The drought of 2012 in the US did not prevent plants and trees from acting as a carbon sink. The warm spring actually enabled them to absorb more carbon, compensating for reductions during the subsequent summer drought.
In 2012, the US was afflicted by the hottest and driest summer since the 1930s, a period that later became known as the Dust Bowl. The spring of 2012 was the warmest on record, followed by drought and hot temperatures in the summer months.
Climate researchers had assumed that the drought of 2012 would have turned the US into a carbon source, as happened in Europe during the soaring summer temperatures of 2003 when plants reduced growth (and therefore CO2 intake during photosynthesis) due to the dry and hot conditions.
But as a team of scientists from the US, Australia, the Netherlands and Switzerland have now shown, the US remained a carbon sink – taking up more carbon from the air than they release – despite the drought.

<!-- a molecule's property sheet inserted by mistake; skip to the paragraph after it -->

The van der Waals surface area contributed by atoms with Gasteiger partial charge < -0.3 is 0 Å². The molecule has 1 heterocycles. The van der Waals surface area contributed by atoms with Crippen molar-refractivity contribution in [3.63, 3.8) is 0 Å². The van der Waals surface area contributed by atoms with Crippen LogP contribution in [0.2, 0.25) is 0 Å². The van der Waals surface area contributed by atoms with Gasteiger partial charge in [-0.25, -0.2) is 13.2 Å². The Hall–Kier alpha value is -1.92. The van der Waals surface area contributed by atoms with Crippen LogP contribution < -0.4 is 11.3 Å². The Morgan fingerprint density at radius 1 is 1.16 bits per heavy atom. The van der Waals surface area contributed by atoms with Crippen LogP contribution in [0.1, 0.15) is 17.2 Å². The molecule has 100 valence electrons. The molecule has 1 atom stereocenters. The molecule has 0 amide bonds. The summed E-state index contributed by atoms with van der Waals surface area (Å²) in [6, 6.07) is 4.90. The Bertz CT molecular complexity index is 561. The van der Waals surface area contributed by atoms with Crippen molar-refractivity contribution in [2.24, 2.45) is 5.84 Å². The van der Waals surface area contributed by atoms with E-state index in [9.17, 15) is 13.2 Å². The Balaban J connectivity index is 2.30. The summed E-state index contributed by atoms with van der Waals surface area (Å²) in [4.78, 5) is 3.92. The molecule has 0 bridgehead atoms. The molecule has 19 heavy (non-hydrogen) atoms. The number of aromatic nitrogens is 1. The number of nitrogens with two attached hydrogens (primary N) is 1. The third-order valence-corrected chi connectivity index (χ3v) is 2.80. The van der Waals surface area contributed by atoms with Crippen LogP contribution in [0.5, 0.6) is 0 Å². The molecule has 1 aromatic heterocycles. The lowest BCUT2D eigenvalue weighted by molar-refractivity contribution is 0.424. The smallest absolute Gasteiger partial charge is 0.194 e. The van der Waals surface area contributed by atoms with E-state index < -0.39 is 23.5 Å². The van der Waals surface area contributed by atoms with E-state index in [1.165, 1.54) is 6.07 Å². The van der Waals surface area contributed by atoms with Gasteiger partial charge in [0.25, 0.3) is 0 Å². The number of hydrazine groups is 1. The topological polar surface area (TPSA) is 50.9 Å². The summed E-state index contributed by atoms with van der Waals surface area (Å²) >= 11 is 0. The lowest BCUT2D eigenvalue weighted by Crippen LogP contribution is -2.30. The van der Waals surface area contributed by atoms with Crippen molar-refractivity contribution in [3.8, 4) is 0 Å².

The reason is that the warm spring caused trees, grasses and crops to start growing earlier in the year, thus absorbing more carbon from the air than during a normal spring, writes the Federal Institute of Technology (ETH) in Zurich. While the ecosystems absorbed less carbon than usual in the subsequent summer drought, the overall carbon balance remained positive.
“The increase in carbon uptake during the warm spring compensated for the reductions in uptake during the drought,” says ETH researcher Sebastian Wolf, who led the study.
The Appalachian forests were a particularly effective carbon sink, absorbing additional carbon during the spring and remaining largely unaffected by the drought in the summer months.
The study, “Warm spring reduced carbon cycle impact of the 2012 US summer drought”, was recently published in the journal PNAS.